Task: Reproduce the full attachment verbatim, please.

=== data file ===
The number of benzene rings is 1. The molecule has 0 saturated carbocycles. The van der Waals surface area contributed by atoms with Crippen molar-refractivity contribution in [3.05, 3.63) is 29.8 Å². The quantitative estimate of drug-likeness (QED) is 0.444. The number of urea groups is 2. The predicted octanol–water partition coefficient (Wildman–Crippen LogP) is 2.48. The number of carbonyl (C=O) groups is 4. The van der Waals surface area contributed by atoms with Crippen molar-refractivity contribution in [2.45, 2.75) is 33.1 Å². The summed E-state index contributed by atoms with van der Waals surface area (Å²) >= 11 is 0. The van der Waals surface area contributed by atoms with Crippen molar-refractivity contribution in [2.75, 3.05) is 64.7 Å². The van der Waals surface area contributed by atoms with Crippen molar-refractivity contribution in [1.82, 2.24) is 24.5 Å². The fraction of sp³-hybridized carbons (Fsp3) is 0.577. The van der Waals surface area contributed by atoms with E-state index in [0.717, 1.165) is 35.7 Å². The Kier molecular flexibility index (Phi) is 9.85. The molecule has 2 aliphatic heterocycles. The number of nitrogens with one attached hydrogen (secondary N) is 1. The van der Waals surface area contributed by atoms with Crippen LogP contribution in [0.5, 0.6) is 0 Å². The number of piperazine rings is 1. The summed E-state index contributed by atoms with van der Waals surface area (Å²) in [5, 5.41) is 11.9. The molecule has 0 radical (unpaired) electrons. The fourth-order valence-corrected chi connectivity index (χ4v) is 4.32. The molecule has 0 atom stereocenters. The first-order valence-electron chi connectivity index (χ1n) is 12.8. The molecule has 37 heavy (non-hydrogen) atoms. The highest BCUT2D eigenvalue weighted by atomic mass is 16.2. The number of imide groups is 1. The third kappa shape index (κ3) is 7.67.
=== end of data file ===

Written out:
The number of benzene rings is 1. The molecule has 0 saturated carbocycles. The van der Waals surface area contributed by atoms with Crippen molar-refractivity contribution in [3.05, 3.63) is 29.8 Å². The quantitative estimate of drug-likeness (QED) is 0.444. The number of urea groups is 2. The predicted octanol–water partition coefficient (Wildman–Crippen LogP) is 2.48. The number of carbonyl (C=O) groups is 4. The van der Waals surface area contributed by atoms with Crippen molar-refractivity contribution in [2.45, 2.75) is 33.1 Å². The summed E-state index contributed by atoms with van der Waals surface area (Å²) >= 11 is 0. The van der Waals surface area contributed by atoms with Crippen molar-refractivity contribution in [2.75, 3.05) is 64.7 Å². The van der Waals surface area contributed by atoms with Crippen molar-refractivity contribution in [1.82, 2.24) is 24.5 Å². The fraction of sp³-hybridized carbons (Fsp3) is 0.577. The van der Waals surface area contributed by atoms with E-state index in [0.717, 1.165) is 35.7 Å². The Kier molecular flexibility index (Phi) is 9.85. The molecule has 2 aliphatic heterocycles. The number of nitrogens with one attached hydrogen (secondary N) is 1. The van der Waals surface area contributed by atoms with Crippen LogP contribution in [0.5, 0.6) is 0 Å². The number of piperazine rings is 1. The summed E-state index contributed by atoms with van der Waals surface area (Å²) in [5, 5.41) is 11.9. The molecule has 0 radical (unpaired) electrons. The fourth-order valence-corrected chi connectivity index (χ4v) is 4.32. The molecule has 0 atom stereocenters. The first-order valence-electron chi connectivity index (χ1n) is 12.8. The molecule has 37 heavy (non-hydrogen) atoms. The highest BCUT2D eigenvalue weighted by atomic mass is 16.2. The number of imide groups is 1. The third kappa shape index (κ3) is 7.67.